walk off


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walk

 (wôk)
v. walked, walk·ing, walks
v.intr.
1. To move over a surface by taking steps with the feet at a pace slower than a run: a baby learning to walk; a horse walking around a riding ring.
2.
a. To go or travel on foot: walked to the store.
b. To go on foot for pleasure or exercise; stroll: walked along the beach looking for shells.
c. To move in a manner suggestive of walking: saw a woodpecker walking up the tree trunk.
3. To conduct oneself or behave in a particular manner; live: walks in majesty and pride.
4. To appear as a supernatural being: The specter of famine walks through the land.
5. Informal
a. To go out on strike.
b. To resign from one's job abruptly; quit.
c. To be acquitted: The alleged killer walked.
6.
a. Baseball To go to first base after the pitcher has thrown four pitches ruled as balls.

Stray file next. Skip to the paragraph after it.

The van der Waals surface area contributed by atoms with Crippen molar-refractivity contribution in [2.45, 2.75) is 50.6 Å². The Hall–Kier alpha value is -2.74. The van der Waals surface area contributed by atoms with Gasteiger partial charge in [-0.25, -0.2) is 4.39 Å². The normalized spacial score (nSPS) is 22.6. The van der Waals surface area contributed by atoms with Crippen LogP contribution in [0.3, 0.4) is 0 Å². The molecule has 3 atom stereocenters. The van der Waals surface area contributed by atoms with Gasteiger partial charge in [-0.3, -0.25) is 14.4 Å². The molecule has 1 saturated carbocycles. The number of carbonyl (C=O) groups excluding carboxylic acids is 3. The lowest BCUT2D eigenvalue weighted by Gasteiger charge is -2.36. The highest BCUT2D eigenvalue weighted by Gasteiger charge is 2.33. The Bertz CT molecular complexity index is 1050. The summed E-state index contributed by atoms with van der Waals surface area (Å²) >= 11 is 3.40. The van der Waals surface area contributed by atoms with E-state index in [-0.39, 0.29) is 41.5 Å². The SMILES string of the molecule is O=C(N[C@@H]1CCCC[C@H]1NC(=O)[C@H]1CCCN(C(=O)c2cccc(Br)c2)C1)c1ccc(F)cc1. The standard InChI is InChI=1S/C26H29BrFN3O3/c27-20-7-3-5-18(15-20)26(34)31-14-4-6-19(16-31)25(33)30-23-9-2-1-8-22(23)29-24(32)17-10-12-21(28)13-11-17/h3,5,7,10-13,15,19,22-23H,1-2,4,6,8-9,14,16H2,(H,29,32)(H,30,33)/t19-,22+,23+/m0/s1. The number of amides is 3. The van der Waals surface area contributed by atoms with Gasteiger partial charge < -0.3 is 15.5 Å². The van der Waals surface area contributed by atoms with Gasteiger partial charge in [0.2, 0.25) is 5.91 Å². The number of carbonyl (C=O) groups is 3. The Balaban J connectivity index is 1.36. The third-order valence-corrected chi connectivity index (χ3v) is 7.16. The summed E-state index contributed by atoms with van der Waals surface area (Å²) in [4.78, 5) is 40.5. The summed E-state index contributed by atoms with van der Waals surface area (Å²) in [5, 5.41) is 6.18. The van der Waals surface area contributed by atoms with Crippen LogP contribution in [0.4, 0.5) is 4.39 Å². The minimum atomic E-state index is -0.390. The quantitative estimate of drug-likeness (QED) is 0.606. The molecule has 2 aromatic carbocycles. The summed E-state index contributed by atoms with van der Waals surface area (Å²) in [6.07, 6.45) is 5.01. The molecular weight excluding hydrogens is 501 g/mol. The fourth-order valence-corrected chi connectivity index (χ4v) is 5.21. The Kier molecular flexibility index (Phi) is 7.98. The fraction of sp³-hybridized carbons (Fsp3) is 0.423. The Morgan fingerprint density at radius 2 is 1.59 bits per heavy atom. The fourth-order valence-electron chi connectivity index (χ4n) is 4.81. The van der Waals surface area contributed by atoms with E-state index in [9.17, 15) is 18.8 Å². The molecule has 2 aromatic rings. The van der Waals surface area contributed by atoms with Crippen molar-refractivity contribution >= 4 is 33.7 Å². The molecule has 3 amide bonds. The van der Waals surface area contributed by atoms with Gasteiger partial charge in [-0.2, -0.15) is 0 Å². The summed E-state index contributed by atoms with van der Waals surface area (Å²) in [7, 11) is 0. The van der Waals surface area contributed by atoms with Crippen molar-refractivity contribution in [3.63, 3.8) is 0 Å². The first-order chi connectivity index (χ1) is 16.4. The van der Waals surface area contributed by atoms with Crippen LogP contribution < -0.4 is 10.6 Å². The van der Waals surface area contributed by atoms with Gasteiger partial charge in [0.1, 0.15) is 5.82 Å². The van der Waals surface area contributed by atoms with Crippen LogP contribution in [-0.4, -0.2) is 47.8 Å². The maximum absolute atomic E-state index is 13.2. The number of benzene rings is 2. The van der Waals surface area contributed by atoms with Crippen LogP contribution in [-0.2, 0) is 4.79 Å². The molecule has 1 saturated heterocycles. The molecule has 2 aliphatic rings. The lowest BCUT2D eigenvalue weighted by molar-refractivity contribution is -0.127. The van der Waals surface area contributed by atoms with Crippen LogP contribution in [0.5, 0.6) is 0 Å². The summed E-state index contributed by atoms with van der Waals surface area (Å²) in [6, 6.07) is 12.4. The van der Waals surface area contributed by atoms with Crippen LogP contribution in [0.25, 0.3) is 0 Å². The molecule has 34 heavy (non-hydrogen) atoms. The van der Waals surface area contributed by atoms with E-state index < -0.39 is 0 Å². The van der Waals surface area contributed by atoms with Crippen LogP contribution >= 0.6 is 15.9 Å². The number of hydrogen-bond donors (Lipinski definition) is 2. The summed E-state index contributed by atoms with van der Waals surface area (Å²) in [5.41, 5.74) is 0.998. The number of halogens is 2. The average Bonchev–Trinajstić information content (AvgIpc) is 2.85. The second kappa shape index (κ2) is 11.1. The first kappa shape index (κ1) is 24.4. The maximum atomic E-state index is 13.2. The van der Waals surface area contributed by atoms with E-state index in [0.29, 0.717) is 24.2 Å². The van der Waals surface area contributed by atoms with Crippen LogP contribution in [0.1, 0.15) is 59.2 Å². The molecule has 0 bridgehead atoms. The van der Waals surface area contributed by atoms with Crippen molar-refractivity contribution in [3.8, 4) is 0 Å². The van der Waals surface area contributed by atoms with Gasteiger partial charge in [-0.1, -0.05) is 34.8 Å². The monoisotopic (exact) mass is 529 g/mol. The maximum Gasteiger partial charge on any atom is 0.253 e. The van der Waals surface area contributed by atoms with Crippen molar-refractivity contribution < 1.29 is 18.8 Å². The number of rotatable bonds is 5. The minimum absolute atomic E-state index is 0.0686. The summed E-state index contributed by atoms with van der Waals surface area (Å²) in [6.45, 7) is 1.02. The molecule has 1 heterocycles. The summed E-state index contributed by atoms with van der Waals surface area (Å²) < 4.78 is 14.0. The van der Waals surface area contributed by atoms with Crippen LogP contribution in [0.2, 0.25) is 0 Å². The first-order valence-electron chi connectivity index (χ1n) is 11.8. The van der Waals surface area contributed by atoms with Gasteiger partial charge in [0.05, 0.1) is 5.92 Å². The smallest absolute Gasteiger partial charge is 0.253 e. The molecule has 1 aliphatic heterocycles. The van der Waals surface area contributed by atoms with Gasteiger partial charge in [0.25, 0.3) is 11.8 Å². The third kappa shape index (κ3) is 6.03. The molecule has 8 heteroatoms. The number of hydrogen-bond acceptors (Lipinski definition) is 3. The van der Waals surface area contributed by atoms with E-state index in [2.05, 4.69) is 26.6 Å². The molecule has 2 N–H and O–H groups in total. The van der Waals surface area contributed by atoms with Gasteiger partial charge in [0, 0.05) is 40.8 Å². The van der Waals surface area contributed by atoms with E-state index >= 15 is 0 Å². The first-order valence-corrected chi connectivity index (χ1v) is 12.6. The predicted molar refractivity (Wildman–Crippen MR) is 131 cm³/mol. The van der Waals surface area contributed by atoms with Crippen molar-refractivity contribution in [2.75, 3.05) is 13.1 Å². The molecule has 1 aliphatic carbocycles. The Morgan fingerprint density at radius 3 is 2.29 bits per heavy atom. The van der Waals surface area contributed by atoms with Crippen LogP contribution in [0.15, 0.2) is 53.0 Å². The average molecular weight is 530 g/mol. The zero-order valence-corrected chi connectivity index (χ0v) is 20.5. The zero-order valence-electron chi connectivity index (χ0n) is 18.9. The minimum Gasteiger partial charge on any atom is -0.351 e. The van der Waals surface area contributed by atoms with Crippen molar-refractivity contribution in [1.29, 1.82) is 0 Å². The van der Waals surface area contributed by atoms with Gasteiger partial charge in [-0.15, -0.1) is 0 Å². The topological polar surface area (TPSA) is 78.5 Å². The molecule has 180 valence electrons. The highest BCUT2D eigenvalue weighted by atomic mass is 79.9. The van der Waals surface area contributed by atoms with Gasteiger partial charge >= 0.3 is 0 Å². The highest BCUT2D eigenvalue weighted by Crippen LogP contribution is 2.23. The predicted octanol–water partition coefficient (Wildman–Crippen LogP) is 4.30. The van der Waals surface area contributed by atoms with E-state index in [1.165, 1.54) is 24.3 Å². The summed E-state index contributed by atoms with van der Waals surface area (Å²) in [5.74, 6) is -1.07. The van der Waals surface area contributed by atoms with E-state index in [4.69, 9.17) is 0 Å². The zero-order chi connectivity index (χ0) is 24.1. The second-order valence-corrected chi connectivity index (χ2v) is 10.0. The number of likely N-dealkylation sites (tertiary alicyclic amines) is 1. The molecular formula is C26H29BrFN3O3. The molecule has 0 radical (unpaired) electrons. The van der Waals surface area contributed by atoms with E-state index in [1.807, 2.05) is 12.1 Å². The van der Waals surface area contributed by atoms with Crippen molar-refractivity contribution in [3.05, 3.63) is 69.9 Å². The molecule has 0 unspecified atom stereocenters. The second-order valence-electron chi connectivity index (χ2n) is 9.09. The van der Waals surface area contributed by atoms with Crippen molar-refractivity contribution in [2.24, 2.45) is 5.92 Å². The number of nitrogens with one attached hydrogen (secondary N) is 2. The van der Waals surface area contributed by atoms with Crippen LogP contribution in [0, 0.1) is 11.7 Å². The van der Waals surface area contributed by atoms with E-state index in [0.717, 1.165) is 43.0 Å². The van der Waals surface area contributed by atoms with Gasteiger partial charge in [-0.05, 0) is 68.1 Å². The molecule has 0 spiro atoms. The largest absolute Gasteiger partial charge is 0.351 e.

b. Basketball To move illegally while holding the ball; travel.
7. Obsolete To be in constant motion.
v.tr.
1. To go or pass over, on, or through by walking: walk the financial district of a city.
2. To bring to a specified condition by walking: They walked me to exhaustion.
3. To cause to walk or proceed at a walk: walk a horse uphill.
4. To accompany in walking; escort on foot: walk the children home; walked me down the hall.
5. To traverse on foot in order to survey or measure; pace off: walked the bounds of the property.
6. To move (a heavy or cumbersome object) in a manner suggestive of walking: walked the bureau into the hall.
7. Baseball
a. To allow (a batter) to go to first base by throwing four pitches ruled as balls.
b. To cause (a run) to score by walking a batter. Often used with in.
n.
1.
a. The gait of a human or other biped in which the feet are lifted alternately with one part of a foot always on the ground.
b. The gait of a quadruped in which at least two feet are always touching the ground, especially the gait of a horse in which the feet touch the ground in the four-beat sequence of near hind foot, near forefoot, off hind foot, off forefoot.